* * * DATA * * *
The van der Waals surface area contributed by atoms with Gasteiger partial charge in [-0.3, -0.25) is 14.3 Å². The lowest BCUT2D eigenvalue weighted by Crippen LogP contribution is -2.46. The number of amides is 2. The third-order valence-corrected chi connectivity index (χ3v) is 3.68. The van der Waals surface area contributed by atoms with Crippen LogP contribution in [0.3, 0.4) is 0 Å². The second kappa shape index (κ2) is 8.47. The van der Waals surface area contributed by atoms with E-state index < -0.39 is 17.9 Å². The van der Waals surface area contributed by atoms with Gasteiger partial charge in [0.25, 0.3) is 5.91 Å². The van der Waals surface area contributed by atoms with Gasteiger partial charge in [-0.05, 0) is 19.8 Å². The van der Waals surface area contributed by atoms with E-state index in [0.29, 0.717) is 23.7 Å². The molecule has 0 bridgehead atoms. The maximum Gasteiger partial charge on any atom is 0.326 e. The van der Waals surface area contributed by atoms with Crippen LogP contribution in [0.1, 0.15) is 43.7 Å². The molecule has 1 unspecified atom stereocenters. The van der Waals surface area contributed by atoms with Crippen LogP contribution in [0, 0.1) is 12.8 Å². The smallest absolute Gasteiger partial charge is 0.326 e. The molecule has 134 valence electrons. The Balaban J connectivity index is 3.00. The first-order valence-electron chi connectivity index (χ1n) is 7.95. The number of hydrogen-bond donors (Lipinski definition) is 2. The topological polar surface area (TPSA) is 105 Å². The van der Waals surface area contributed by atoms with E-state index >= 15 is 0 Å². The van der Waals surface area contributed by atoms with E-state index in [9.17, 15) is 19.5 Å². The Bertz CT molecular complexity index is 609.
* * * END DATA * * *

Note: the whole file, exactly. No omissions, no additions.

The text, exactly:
The van der Waals surface area contributed by atoms with Gasteiger partial charge in [-0.3, -0.25) is 14.3 Å². The lowest BCUT2D eigenvalue weighted by Crippen LogP contribution is -2.46. The number of amides is 2. The third-order valence-corrected chi connectivity index (χ3v) is 3.68. The van der Waals surface area contributed by atoms with Crippen LogP contribution in [0.3, 0.4) is 0 Å². The second kappa shape index (κ2) is 8.47. The van der Waals surface area contributed by atoms with E-state index < -0.39 is 17.9 Å². The van der Waals surface area contributed by atoms with Gasteiger partial charge in [0.25, 0.3) is 5.91 Å². The van der Waals surface area contributed by atoms with Gasteiger partial charge in [-0.05, 0) is 19.8 Å². The van der Waals surface area contributed by atoms with E-state index in [0.29, 0.717) is 23.7 Å². The molecule has 0 bridgehead atoms. The maximum Gasteiger partial charge on any atom is 0.326 e. The van der Waals surface area contributed by atoms with Crippen LogP contribution in [0.1, 0.15) is 43.7 Å². The molecule has 1 unspecified atom stereocenters. The van der Waals surface area contributed by atoms with Crippen LogP contribution in [0, 0.1) is 12.8 Å². The smallest absolute Gasteiger partial charge is 0.326 e. The molecule has 134 valence electrons. The Balaban J connectivity index is 3.00. The first-order valence-electron chi connectivity index (χ1n) is 7.95. The number of hydrogen-bond donors (Lipinski definition) is 2. The topological polar surface area (TPSA) is 105 Å². The van der Waals surface area contributed by atoms with E-state index >= 15 is 0 Å². The van der Waals surface area contributed by atoms with E-state index in [9.17, 15) is 19.5 Å². The Bertz CT molecular complexity index is 609.